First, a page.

Sometimes, you will have to use the focus keyword over and over again in an article when required. As long as the article is helpful and it was absolutely necessary to use the focus keyword several times, it’s okay! SEO is not a defined practice.

User-Friendly Fonts

Another important aspect of On Page SEO is the usage of correct fonts on your website. Google isn’t going to rank you higher because you used a super cool font. Google’s vision is to ensure that the information shared is relevant for the reader which can be read conveniently

As long as the reader doesn’t have to squint or enlarge the page size in order to read, you are good. Make sure you use a font keeping your audience in mind. Depending on your website, the content might be for people between the age of 16 – 60 year old people.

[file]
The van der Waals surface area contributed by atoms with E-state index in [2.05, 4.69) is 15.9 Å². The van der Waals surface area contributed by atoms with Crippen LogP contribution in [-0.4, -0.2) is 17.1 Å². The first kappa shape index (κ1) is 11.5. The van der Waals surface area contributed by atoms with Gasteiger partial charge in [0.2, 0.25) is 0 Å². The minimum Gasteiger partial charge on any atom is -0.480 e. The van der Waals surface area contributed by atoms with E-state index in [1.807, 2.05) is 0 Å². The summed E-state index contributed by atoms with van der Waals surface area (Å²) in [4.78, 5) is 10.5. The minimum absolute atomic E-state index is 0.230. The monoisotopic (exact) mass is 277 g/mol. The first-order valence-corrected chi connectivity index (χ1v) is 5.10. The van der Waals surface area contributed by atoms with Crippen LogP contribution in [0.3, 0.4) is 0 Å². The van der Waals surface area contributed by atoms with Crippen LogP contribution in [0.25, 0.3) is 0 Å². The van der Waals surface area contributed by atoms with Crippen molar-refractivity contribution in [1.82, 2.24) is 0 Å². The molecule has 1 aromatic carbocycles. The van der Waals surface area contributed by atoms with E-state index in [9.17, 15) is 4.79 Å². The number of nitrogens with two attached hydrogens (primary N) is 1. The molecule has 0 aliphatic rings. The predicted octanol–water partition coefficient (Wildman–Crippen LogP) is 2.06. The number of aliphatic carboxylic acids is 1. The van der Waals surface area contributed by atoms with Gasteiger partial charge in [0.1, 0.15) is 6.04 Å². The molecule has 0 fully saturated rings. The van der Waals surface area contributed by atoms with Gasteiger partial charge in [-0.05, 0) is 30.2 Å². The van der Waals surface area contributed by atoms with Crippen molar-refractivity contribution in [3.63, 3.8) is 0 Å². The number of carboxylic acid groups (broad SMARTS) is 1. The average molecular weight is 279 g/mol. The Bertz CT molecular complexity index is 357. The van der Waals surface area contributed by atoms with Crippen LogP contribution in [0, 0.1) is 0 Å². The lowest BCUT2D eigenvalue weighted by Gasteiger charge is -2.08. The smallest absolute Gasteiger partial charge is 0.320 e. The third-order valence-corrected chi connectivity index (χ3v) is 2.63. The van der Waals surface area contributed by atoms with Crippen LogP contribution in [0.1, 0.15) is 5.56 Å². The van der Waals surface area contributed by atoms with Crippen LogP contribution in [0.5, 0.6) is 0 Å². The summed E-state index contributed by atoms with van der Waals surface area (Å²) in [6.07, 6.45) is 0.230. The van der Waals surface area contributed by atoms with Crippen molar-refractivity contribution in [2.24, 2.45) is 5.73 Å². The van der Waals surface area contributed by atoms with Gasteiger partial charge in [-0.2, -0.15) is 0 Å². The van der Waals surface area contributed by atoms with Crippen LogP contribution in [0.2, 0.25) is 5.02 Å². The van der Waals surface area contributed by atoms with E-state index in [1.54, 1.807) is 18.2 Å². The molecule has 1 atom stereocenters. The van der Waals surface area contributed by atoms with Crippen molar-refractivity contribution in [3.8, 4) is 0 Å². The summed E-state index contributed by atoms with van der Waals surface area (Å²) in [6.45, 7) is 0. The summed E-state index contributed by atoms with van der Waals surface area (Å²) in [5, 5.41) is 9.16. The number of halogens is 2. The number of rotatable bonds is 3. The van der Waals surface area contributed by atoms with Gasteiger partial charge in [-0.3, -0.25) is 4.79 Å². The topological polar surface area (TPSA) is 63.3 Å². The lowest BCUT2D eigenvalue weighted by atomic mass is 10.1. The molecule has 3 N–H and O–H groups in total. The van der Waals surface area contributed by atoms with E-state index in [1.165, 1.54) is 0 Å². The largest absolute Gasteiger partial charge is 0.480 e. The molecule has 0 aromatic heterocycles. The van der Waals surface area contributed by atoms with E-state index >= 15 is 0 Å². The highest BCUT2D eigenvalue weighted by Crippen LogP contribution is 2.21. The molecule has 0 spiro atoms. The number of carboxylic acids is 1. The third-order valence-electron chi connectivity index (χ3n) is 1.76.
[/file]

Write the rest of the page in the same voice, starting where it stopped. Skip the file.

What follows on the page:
There are no SEO recommended fonts! You can use whichever font you like, as long as people from various age groups can read the text with ease, whether they’re on a desktop, tablet or mobile.

Hierarchy Tags

Hierarchy tags define the structure of your content to the reader as well as the crawler. In on page SEO we call them H-Tags which range from H1 to H6

The two most important ones are H1 and H2.

The H1 Tag informs the reader of the main title (focus keyword) of your article (H1 Tags are generally title tags) where as, H2 tags are the subheadings or subtopics that fall under the main topic (H1 or Title Tag)

Similarly, H3 tags are the subheadings or subtopics of the H2 tag and so on…

At the very first glimpse the reader should understand what you topic is about and what subtopics (which are related to the main topic) you are covering. You can simply scroll up and look at the Table of Contents for the article that you are currently reading.

You can see that all subheadings have a serial number that starts from the number 1. All of those are subheadings or H2 as they are all related to the main topic which is the title of my article. Serial number 3 has 2 subtopics or subheadings which are a part of the H2 heading – Focus keyword in URL, Title and Description